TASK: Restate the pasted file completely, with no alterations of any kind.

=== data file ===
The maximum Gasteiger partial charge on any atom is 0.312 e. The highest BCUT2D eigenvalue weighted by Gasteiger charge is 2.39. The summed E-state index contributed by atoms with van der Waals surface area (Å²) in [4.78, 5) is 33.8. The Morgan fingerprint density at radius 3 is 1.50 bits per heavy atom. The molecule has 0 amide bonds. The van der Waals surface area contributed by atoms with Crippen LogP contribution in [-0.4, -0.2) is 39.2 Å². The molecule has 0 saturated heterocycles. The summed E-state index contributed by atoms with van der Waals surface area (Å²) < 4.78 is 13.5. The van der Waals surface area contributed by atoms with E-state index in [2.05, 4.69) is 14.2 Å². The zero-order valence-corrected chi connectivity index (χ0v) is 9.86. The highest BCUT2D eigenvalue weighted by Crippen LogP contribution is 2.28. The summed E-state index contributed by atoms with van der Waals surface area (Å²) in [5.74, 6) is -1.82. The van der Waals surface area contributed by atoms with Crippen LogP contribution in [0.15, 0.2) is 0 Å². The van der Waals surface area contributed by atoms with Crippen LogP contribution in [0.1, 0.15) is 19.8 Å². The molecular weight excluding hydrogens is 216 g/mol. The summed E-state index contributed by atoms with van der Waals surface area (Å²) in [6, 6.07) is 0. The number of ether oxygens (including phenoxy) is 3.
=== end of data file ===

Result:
The maximum Gasteiger partial charge on any atom is 0.312 e. The highest BCUT2D eigenvalue weighted by Gasteiger charge is 2.39. The summed E-state index contributed by atoms with van der Waals surface area (Å²) in [4.78, 5) is 33.8. The Morgan fingerprint density at radius 3 is 1.50 bits per heavy atom. The molecule has 0 amide bonds. The van der Waals surface area contributed by atoms with Crippen LogP contribution in [-0.4, -0.2) is 39.2 Å². The molecule has 0 saturated heterocycles. The summed E-state index contributed by atoms with van der Waals surface area (Å²) < 4.78 is 13.5. The van der Waals surface area contributed by atoms with E-state index in [2.05, 4.69) is 14.2 Å². The zero-order valence-corrected chi connectivity index (χ0v) is 9.86. The highest BCUT2D eigenvalue weighted by Crippen LogP contribution is 2.28. The summed E-state index contributed by atoms with van der Waals surface area (Å²) in [5.74, 6) is -1.82. The van der Waals surface area contributed by atoms with Crippen LogP contribution in [0.15, 0.2) is 0 Å². The van der Waals surface area contributed by atoms with Crippen LogP contribution in [0.1, 0.15) is 19.8 Å². The molecular weight excluding hydrogens is 216 g/mol. The summed E-state index contributed by atoms with van der Waals surface area (Å²) in [6, 6.07) is 0. The number of ether oxygens (including phenoxy) is 3.